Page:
by Bob Hausman
Both a state land surveyor and a private land surveyor have agreed that the Soucier/Skinner property at the south end of Lake Willoughby comprises only one-tenth of an acre, not the two-tenths or more first claimed, according to Ed Leary, lands administrator for the state Department of Forests, Parks and Recreation.
In the latest chapter in the ongoing controversy regarding the purchase of boat launch access at the south beach of the lake, and the subsequent erection of "no trespassing" signs, Leary added, "Both surveyors have concurred that the property comprises 80 feet of lake frontage, not the 200 or 300 feet the owners had originally claimed. Both surveyors also agreed to where the line d
commissions and municipal legislative bodies.
"The final route was chosen with much care, input, and deliberation," said Varney. Noting that the approval "is predicated on environmental and safety conditions," he added that inspectors from the Department of Environmental Services and the Public Utilities Commission will be present during construction to ensure that the pipeline is built according to standards.
Varney commented that though the transmission line is an interstate line, it is designed with the potential to serve several major industrial sites in New Hampshire. Several laterals will be made available to Wausua Paper Mills in Groveton and Public Service of New Hampshire in Newingion, and the line will pass in close proximity to the Crown Vantage paper plants in Berlin and Gorham.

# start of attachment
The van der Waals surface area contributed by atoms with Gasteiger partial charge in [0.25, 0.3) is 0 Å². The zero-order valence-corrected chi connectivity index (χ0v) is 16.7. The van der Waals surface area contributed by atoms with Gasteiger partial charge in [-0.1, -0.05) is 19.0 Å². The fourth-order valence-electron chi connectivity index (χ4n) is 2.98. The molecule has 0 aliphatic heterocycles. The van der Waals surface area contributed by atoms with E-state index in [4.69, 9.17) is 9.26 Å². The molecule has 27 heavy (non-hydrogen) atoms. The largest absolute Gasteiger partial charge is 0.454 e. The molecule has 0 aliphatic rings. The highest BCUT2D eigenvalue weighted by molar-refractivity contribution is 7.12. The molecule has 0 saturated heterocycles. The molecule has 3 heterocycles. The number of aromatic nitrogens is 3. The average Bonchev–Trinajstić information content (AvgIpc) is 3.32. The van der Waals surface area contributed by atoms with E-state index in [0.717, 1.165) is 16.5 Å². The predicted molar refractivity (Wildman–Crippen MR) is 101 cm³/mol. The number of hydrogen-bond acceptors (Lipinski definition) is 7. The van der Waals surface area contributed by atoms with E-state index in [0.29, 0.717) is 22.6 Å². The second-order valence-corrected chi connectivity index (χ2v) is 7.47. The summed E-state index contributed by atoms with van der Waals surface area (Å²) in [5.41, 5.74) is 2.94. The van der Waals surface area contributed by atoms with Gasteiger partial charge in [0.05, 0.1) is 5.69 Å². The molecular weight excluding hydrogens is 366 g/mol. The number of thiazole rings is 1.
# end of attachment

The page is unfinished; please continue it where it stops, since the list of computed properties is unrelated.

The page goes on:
Mike Minkos, president of PNGTS, said, "I'm very pleased that we have achieved this significant milestone. I greatly appreciate the committee's hard work. New Hampshire is the first state to issue major approval for construction. This certificate follows closely on the heels of the Federal Energy Regulatory Commission's favorable draft environmental impact statement, confirming that PNGTS is on the mark."
Varney said the SEC decision and conditions would be transmitted to FERC and likely would be incorporated in the federal permitting authority's final decision.
It is expected the pipeline will generate $2 million in annual property taxes for the towns it traverses.